DHL dropped off my Linksys DMA2100 Media Center Extender yesterday, and I had it completely set up within 30 minutes.
My first impression was, “Wow, this is small.” The v1 extenders were the size of large pizza boxes, and an Xbox 360 has a certain chunkiness to it. I didn’t appreciate how small this device was till I unboxed it:
It’s a nearly perfect square, less than 7 inches from front to back and side to side, and about 1-1/2 inches tall. For contrast, that black Vista remote, which is included with the extender, is an inch longer than the box is deep.
The backside has most of the connectors you’d expect: HDMI, component, composite, and S-Video. It has stereo audio outputs (two RCA jacks) and a digital audio output. My Xbox had been connected using a digital optical (TOSLink) cable, but the DMA2100 only has an RCA-style digital output. (The manuals say the DMA2200, which includes a DVD player, has an optical connector.)
Although I could use HDMI and pass it through my receiver, I chose component video instead to connect to my 50-inch 1080i set and found a high-quality RCA cable for the digital audio. When I powered up the unit, I had to adjust a few system settings to let it know I was using a surround sound system and wanted output at 1080i. I also configured it to go straight to the Media Center interface
I’ve set up Media Center Extenders many times before, and this setup was typically simple. I did have to install an extender update on the Media Center box before I could complete the connection, but after that small detour everything worked perfectly.
I noticed right away that there was none of the glitching I had been seeing when using the Xbox 360 as an extender. That glitching was only on one or two channels (NBC HD programming was especially noticeable); the symptoms were a very slight jerkiness in fast-motion scenes. That effect is completely gone now. I’m not sure whether it was the extender update or the hardware that did the trick, but I’m glad to see it.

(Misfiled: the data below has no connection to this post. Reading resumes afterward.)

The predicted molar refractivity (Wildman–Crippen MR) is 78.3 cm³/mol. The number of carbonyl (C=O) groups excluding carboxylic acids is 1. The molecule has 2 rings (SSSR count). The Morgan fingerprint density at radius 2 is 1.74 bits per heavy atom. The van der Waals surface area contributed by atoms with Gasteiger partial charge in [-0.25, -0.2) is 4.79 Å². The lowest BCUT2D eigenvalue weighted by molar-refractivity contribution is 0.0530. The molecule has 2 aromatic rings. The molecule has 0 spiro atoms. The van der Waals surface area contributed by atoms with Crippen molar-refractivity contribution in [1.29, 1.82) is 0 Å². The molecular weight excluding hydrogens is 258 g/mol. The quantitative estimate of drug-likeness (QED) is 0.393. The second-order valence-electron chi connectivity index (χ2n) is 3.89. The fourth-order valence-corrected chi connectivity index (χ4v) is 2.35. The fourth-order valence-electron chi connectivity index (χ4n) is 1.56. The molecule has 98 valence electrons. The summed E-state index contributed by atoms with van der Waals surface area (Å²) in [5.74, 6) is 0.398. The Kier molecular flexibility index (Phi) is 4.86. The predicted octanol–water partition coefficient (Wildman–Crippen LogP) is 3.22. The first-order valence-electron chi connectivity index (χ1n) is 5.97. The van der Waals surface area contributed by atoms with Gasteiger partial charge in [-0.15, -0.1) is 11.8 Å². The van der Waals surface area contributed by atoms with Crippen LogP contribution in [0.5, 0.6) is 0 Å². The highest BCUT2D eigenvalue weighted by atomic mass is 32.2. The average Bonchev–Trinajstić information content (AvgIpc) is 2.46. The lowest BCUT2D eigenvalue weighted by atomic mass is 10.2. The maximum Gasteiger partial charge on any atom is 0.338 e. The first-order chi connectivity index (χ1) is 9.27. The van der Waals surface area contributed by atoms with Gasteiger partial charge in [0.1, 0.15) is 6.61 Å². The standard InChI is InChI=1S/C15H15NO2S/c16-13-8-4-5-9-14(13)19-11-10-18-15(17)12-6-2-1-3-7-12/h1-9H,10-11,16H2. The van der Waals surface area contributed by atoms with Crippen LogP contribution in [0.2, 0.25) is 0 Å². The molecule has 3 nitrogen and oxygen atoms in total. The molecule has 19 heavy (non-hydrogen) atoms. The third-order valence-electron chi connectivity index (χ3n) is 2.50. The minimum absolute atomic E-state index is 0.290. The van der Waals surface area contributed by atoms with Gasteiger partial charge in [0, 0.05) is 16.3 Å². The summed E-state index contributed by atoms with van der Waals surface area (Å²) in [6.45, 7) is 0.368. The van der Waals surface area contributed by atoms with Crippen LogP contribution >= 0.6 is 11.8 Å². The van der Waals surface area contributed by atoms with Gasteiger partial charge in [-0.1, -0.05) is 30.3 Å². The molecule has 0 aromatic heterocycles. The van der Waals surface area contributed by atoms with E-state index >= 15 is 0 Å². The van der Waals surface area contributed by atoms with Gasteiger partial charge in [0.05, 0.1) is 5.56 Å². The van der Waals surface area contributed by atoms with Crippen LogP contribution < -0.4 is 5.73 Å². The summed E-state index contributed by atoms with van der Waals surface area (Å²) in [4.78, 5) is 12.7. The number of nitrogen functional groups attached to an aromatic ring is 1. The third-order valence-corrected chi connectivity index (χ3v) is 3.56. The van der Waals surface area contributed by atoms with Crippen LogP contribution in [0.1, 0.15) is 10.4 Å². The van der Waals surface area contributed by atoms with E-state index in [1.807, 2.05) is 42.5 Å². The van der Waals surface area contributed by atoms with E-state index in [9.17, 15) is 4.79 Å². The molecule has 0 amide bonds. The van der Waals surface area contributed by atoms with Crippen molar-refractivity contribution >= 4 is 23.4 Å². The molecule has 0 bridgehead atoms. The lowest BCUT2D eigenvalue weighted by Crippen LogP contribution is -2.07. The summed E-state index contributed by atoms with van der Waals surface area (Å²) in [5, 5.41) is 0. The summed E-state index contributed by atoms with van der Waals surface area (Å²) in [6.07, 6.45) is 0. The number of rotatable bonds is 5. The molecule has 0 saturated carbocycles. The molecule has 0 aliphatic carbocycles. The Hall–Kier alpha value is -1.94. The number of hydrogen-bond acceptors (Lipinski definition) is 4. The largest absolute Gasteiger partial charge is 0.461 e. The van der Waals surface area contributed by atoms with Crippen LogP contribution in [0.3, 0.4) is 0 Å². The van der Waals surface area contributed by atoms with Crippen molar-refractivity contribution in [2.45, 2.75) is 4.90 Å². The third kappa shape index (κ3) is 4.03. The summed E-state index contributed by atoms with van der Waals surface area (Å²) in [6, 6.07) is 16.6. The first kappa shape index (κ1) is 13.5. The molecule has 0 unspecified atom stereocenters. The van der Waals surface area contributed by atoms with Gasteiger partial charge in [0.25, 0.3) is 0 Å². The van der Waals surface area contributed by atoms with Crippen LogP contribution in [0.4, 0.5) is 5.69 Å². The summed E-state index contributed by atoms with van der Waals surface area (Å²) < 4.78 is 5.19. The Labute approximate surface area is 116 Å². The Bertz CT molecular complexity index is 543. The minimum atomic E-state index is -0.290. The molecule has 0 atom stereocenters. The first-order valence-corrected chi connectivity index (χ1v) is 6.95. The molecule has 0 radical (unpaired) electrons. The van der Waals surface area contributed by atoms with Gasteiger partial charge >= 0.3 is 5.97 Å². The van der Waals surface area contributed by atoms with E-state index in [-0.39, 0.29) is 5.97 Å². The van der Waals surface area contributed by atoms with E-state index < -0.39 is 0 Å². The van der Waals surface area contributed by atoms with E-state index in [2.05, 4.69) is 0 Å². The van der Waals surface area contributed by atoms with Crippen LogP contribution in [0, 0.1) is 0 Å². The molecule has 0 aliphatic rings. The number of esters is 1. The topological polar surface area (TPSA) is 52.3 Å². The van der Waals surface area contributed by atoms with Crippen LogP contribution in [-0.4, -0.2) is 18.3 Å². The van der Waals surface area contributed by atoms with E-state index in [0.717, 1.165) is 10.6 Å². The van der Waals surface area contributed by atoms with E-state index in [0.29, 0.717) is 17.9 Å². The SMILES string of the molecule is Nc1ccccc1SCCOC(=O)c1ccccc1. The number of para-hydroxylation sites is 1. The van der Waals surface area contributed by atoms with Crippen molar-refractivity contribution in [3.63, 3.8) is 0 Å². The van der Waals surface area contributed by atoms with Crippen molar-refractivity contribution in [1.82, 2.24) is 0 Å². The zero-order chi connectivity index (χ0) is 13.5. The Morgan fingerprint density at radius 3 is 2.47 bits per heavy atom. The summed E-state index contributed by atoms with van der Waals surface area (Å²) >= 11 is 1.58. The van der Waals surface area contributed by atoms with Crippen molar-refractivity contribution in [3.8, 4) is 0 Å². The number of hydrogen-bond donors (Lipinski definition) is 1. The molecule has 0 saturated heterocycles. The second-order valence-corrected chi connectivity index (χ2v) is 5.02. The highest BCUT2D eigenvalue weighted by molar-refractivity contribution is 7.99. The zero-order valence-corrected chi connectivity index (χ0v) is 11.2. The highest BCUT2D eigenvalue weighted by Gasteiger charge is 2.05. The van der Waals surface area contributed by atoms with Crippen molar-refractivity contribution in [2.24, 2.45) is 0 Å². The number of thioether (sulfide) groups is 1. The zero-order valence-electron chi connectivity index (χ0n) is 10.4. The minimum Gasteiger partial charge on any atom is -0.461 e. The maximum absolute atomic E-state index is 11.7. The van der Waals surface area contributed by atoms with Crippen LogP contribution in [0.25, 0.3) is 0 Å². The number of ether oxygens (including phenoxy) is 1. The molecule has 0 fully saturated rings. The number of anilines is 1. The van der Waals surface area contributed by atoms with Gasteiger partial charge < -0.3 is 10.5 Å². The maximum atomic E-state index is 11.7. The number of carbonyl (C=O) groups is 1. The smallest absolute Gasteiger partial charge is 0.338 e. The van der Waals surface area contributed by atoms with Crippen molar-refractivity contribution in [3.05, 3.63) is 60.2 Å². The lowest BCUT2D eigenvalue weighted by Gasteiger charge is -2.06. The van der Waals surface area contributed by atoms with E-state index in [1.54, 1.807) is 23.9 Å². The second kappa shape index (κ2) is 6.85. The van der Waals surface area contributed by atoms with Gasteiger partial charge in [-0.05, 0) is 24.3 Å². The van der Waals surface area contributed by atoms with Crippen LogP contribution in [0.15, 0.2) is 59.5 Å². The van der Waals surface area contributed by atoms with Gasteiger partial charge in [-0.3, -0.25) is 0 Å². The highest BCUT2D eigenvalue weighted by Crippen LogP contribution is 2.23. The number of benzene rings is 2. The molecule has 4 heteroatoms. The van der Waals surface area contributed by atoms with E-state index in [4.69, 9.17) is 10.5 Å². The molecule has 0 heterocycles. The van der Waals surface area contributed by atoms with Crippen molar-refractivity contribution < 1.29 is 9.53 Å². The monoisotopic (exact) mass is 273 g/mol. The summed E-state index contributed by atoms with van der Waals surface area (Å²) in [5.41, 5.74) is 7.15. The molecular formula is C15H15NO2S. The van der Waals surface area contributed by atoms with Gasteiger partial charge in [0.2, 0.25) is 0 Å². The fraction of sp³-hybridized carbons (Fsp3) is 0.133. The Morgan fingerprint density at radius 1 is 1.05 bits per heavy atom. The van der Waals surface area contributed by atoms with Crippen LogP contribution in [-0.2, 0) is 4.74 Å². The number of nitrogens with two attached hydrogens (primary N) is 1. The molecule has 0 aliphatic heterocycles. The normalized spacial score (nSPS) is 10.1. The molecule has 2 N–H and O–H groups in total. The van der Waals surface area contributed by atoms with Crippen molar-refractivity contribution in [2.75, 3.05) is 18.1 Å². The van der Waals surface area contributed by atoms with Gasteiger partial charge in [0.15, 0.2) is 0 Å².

Performance on menus is fast, very fast. It takes about 10-12 seconds to go from a cold start to the Media Center interface. By contrast, the Xbox 360 had to first load its own interface, then log me in, and then finally connect to the remote system, a process that could easily take a minute or more. In operation, the system is faster as well. I’m using a Logitech Harmony remote to control the extender, and response to each button press is instantaneous. That wasn’t always the case with the Xbox 360.
And it’s gloriously quiet, unlike the Xbox. The Spousal Acceptance Factor for this unit is an 11, compared to maybe a 3 for the noisy Xbox 360.
The price should drop over time, but I’m thrilled with the performance and consider this unit worth every penny of its $250 price tag.
Update: Scott Williams asks what kind of network connection I’m using with it. I knew I forgot to mention something! I have a wired connection that goes through three switches to get to the living room. The extender has Wireless N capability built in, but I don’t need it (and don’t have an N-capable router/access point anyway).
And one more unboxing picture, to show which cables are included, from top to bottom, counterclockwise: RCA stereo, component video, composite video, Ethernet. No HDMI cable, no digital audio cable (although any decent RCA cable should do fine).
I’m happy to answer questions in the comments section and will continue updating this post as needed.